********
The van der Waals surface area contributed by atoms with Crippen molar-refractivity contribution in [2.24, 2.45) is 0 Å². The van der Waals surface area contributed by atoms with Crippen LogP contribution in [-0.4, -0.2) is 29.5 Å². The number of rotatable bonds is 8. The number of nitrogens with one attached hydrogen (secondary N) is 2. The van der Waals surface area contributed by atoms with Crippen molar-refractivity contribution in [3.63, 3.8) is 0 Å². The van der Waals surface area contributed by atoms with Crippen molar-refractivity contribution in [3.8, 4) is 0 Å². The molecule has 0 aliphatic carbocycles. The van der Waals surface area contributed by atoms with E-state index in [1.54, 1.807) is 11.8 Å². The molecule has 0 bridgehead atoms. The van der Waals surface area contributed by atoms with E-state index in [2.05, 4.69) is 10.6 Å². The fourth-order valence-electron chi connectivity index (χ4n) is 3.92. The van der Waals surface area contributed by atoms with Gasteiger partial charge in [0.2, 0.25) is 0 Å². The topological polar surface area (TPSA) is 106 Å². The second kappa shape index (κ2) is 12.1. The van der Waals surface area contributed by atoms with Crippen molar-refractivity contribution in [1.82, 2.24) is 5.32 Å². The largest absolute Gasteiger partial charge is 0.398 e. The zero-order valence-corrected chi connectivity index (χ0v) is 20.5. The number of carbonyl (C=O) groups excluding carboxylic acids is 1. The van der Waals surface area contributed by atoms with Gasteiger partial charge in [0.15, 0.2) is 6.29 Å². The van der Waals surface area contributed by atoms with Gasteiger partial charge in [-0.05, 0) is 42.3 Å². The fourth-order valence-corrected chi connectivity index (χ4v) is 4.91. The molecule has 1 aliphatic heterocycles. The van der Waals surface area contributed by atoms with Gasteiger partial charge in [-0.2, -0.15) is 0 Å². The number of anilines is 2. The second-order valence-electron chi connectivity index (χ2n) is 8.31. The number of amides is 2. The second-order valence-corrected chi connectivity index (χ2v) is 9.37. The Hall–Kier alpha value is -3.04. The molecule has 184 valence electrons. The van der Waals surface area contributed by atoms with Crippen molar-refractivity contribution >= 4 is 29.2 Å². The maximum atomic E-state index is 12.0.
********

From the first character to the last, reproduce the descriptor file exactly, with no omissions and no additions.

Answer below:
The van der Waals surface area contributed by atoms with Crippen molar-refractivity contribution in [2.24, 2.45) is 0 Å². The van der Waals surface area contributed by atoms with Crippen LogP contribution in [-0.4, -0.2) is 29.5 Å². The number of rotatable bonds is 8. The number of nitrogens with one attached hydrogen (secondary N) is 2. The van der Waals surface area contributed by atoms with Crippen molar-refractivity contribution in [3.63, 3.8) is 0 Å². The van der Waals surface area contributed by atoms with Crippen molar-refractivity contribution in [3.8, 4) is 0 Å². The molecule has 0 aliphatic carbocycles. The van der Waals surface area contributed by atoms with E-state index in [1.54, 1.807) is 11.8 Å². The molecule has 0 bridgehead atoms. The van der Waals surface area contributed by atoms with E-state index in [2.05, 4.69) is 10.6 Å². The fourth-order valence-electron chi connectivity index (χ4n) is 3.92. The van der Waals surface area contributed by atoms with Gasteiger partial charge in [0.2, 0.25) is 0 Å². The topological polar surface area (TPSA) is 106 Å². The second kappa shape index (κ2) is 12.1. The van der Waals surface area contributed by atoms with Crippen molar-refractivity contribution in [1.82, 2.24) is 5.32 Å². The largest absolute Gasteiger partial charge is 0.398 e. The zero-order valence-corrected chi connectivity index (χ0v) is 20.5. The number of carbonyl (C=O) groups excluding carboxylic acids is 1. The van der Waals surface area contributed by atoms with Gasteiger partial charge in [0.15, 0.2) is 6.29 Å². The van der Waals surface area contributed by atoms with Gasteiger partial charge in [-0.05, 0) is 42.3 Å². The fourth-order valence-corrected chi connectivity index (χ4v) is 4.91. The molecule has 1 aliphatic heterocycles. The van der Waals surface area contributed by atoms with Gasteiger partial charge in [-0.2, -0.15) is 0 Å². The number of anilines is 2. The second-order valence-electron chi connectivity index (χ2n) is 8.31. The number of amides is 2. The second-order valence-corrected chi connectivity index (χ2v) is 9.37. The Hall–Kier alpha value is -3.04. The molecule has 184 valence electrons. The van der Waals surface area contributed by atoms with Crippen molar-refractivity contribution >= 4 is 29.2 Å². The maximum atomic E-state index is 12.0.